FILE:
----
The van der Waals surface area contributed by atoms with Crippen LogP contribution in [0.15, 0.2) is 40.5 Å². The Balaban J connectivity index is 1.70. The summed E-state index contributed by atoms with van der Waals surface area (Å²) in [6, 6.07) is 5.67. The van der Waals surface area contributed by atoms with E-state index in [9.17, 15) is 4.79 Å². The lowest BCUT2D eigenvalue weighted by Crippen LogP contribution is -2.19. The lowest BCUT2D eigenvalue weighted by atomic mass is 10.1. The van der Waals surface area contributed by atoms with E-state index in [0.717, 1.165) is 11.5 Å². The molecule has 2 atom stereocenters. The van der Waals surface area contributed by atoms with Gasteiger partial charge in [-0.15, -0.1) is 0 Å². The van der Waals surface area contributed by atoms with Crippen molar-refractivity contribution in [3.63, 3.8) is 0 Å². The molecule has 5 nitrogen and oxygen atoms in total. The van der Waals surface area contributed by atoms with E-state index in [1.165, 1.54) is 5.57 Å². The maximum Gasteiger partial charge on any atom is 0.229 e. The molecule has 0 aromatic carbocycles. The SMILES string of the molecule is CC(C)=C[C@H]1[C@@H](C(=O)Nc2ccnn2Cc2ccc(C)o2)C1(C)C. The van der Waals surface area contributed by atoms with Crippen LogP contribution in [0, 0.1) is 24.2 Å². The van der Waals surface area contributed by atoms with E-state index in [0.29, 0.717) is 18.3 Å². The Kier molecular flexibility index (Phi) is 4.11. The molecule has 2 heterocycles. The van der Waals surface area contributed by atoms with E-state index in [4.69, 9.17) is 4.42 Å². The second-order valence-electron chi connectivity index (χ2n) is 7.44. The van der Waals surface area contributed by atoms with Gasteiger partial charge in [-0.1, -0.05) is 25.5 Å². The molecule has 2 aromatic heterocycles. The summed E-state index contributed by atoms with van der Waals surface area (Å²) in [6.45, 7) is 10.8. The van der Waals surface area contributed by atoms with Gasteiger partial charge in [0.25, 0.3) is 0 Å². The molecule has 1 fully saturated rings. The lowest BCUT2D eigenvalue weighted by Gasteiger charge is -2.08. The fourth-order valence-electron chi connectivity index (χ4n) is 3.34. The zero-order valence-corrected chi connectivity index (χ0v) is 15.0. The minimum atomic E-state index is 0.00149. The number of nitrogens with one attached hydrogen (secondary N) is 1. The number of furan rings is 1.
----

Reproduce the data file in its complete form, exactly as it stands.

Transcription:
The van der Waals surface area contributed by atoms with Crippen LogP contribution in [0.15, 0.2) is 40.5 Å². The Balaban J connectivity index is 1.70. The summed E-state index contributed by atoms with van der Waals surface area (Å²) in [6, 6.07) is 5.67. The van der Waals surface area contributed by atoms with E-state index in [9.17, 15) is 4.79 Å². The lowest BCUT2D eigenvalue weighted by Crippen LogP contribution is -2.19. The lowest BCUT2D eigenvalue weighted by atomic mass is 10.1. The van der Waals surface area contributed by atoms with E-state index in [0.717, 1.165) is 11.5 Å². The molecule has 2 atom stereocenters. The van der Waals surface area contributed by atoms with Gasteiger partial charge in [-0.15, -0.1) is 0 Å². The van der Waals surface area contributed by atoms with Crippen molar-refractivity contribution in [3.63, 3.8) is 0 Å². The molecule has 5 nitrogen and oxygen atoms in total. The van der Waals surface area contributed by atoms with E-state index in [1.165, 1.54) is 5.57 Å². The maximum Gasteiger partial charge on any atom is 0.229 e. The molecule has 0 aromatic carbocycles. The SMILES string of the molecule is CC(C)=C[C@H]1[C@@H](C(=O)Nc2ccnn2Cc2ccc(C)o2)C1(C)C. The van der Waals surface area contributed by atoms with Crippen LogP contribution in [0, 0.1) is 24.2 Å². The van der Waals surface area contributed by atoms with E-state index in [0.29, 0.717) is 18.3 Å². The Kier molecular flexibility index (Phi) is 4.11. The molecule has 2 heterocycles. The van der Waals surface area contributed by atoms with E-state index in [4.69, 9.17) is 4.42 Å². The second-order valence-electron chi connectivity index (χ2n) is 7.44. The van der Waals surface area contributed by atoms with Gasteiger partial charge in [-0.1, -0.05) is 25.5 Å². The molecule has 2 aromatic heterocycles. The summed E-state index contributed by atoms with van der Waals surface area (Å²) in [6.45, 7) is 10.8. The van der Waals surface area contributed by atoms with Gasteiger partial charge in [0.25, 0.3) is 0 Å². The molecule has 1 fully saturated rings. The lowest BCUT2D eigenvalue weighted by Gasteiger charge is -2.08. The fourth-order valence-electron chi connectivity index (χ4n) is 3.34. The zero-order valence-corrected chi connectivity index (χ0v) is 15.0. The minimum atomic E-state index is 0.00149. The number of nitrogens with one attached hydrogen (secondary N) is 1. The number of furan rings is 1.